@nedbat The core contributors can already review any pull request anywhere - the issue is with the ability to give a binding :+1: that allows a PR to be merged, which is currently limited for each core contributor to a few repositories that that person has access to. It does makes sense to try to get the review by the people with the most intimate knowledge of a given repo first – the solution of escalating a review to all core contributors would only be a backup, for when those people are not available, and while we ramp up the number of maintainers. If we enlarge the group who are allowed to give a binding :+1: then, we increase the chances of the PR being reviewed in a timely manner (or at all).

It comes down to trust I think – a core contributor will know if they can reasonably safely give a :+1: on such a PR, or if they can’t. We choose core contributors for trustworthiness and care, as well as conformity to the project’s best practices, and all have plenty of experience with Open edX in general. So when maintainers are not available for reviews, imho we should give the option for other core contributors to unblock the PR, if they judge they can do so.

Now you’re right that the time delay might not be necessary in cases where the maintainer is unavailable and says so (or just doesn’t exist) - so the escalation could also be initiated immediately by the maintainer, it could be a nice way for maintainers to delegate their work when they are overloaded,. But in other cases it might be worth giving the time for the maintainer to see the PR and get a chance to react, before another core contributor can merge it?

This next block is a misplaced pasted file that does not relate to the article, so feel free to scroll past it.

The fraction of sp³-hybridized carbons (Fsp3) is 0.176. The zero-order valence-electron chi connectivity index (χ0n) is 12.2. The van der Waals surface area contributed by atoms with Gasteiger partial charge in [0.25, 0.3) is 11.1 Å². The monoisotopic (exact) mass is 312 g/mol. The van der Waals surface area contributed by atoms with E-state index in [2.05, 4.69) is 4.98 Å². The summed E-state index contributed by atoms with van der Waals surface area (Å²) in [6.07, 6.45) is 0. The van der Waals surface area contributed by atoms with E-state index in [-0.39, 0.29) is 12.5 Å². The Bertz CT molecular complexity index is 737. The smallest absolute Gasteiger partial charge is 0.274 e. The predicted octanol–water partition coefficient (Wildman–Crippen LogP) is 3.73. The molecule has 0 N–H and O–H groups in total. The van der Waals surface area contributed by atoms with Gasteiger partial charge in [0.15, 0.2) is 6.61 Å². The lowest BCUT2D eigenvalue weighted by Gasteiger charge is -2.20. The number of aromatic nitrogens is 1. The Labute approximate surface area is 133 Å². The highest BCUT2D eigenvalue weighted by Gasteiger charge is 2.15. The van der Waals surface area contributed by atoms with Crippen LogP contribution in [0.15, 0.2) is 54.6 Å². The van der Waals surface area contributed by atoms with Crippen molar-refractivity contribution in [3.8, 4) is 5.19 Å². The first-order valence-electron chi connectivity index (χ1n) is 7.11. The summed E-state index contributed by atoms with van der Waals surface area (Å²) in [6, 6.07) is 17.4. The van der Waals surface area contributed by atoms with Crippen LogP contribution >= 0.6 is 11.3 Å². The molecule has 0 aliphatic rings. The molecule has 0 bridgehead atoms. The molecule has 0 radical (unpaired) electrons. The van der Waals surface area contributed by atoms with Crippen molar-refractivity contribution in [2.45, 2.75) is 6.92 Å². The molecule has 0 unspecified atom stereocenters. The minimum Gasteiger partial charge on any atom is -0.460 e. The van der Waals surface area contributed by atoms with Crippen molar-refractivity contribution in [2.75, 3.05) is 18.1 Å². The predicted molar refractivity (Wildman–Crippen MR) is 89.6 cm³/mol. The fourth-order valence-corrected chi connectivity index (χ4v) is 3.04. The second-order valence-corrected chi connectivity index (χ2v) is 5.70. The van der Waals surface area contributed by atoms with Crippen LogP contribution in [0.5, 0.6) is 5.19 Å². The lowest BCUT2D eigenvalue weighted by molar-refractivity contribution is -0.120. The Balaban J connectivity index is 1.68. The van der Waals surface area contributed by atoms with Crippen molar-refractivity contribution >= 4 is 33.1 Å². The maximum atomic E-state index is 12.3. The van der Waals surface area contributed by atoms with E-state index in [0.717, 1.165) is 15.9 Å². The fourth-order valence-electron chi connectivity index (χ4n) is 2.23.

That’s too bad that it sounds like that, because my goal here is more to find better ways to work together on this. Getting help from others to get work that we, as a community, need done is a good thing, and part of the charm of working on open source, no? We assign areas of responsibility on the code base based on skills and contribution track history, and because it’s an efficient way to divide responsibility - but ultimately, none of us “own” the code, it’s a community effort. When we don’t have time to do something, someone else can pick it up.

That would mean that the maintainers would trust so little the rest of the core contributors that they would prefer to block all contributions on a repo rather than allow another core contributor to handle reviews? That would be pretty disappointing! Imho this would be more something to reserve for cases where it’s either an obvious “no” (unwanted feature, horrendous code), or code/areas so tricky that it would be impossible for a core contributor to do a proper review (though, here again, the maintainer could also trust that core contributors will do the right thing - if a maintainer comments “this is tricky code, I would recommend against merging without a review from me”, I’m pretty certain that core contributors would heed the warning.